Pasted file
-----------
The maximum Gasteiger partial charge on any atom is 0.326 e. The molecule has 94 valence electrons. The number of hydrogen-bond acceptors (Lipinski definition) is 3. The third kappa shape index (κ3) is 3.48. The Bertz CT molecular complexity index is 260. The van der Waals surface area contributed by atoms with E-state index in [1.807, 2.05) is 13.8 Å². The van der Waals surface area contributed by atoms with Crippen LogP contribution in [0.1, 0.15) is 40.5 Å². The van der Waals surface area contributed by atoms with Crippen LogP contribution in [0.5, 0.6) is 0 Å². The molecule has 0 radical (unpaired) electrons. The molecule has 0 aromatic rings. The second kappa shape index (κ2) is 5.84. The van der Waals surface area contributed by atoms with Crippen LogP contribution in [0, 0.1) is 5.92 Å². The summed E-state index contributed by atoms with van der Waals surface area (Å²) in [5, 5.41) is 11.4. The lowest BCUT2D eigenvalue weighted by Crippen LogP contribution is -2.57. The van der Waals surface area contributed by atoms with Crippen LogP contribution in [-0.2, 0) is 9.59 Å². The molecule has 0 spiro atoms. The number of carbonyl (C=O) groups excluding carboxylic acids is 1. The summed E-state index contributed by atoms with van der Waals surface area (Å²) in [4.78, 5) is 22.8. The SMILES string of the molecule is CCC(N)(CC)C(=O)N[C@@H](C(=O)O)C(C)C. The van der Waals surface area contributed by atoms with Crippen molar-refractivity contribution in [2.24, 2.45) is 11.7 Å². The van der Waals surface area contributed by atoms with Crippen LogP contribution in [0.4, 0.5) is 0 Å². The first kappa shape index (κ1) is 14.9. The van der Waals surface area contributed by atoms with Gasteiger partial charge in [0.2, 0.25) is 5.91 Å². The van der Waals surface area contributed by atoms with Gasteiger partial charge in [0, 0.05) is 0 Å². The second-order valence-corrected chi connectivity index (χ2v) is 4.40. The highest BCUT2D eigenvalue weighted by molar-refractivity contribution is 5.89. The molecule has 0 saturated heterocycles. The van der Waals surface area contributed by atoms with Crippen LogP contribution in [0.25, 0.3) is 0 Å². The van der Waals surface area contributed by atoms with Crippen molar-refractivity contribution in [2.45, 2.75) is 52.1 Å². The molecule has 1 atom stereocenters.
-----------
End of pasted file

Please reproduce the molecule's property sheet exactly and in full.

The maximum Gasteiger partial charge on any atom is 0.326 e. The molecule has 94 valence electrons. The number of hydrogen-bond acceptors (Lipinski definition) is 3. The third kappa shape index (κ3) is 3.48. The Bertz CT molecular complexity index is 260. The van der Waals surface area contributed by atoms with E-state index in [1.807, 2.05) is 13.8 Å². The van der Waals surface area contributed by atoms with Crippen LogP contribution in [0.1, 0.15) is 40.5 Å². The van der Waals surface area contributed by atoms with Crippen LogP contribution in [0.5, 0.6) is 0 Å². The molecule has 0 radical (unpaired) electrons. The molecule has 0 aromatic rings. The second kappa shape index (κ2) is 5.84. The van der Waals surface area contributed by atoms with Crippen LogP contribution in [0, 0.1) is 5.92 Å². The summed E-state index contributed by atoms with van der Waals surface area (Å²) in [5, 5.41) is 11.4. The lowest BCUT2D eigenvalue weighted by Crippen LogP contribution is -2.57. The van der Waals surface area contributed by atoms with Crippen LogP contribution in [-0.2, 0) is 9.59 Å². The molecule has 0 spiro atoms. The number of carbonyl (C=O) groups excluding carboxylic acids is 1. The summed E-state index contributed by atoms with van der Waals surface area (Å²) in [4.78, 5) is 22.8. The SMILES string of the molecule is CCC(N)(CC)C(=O)N[C@@H](C(=O)O)C(C)C. The van der Waals surface area contributed by atoms with Crippen molar-refractivity contribution in [2.24, 2.45) is 11.7 Å². The van der Waals surface area contributed by atoms with Crippen LogP contribution in [0.4, 0.5) is 0 Å². The first kappa shape index (κ1) is 14.9. The van der Waals surface area contributed by atoms with Gasteiger partial charge in [0.2, 0.25) is 5.91 Å². The van der Waals surface area contributed by atoms with Gasteiger partial charge in [0, 0.05) is 0 Å². The second-order valence-corrected chi connectivity index (χ2v) is 4.40. The highest BCUT2D eigenvalue weighted by molar-refractivity contribution is 5.89. The molecule has 0 saturated heterocycles. The van der Waals surface area contributed by atoms with Crippen LogP contribution in [0.25, 0.3) is 0 Å². The van der Waals surface area contributed by atoms with Crippen molar-refractivity contribution in [2.45, 2.75) is 52.1 Å². The molecule has 1 atom stereocenters.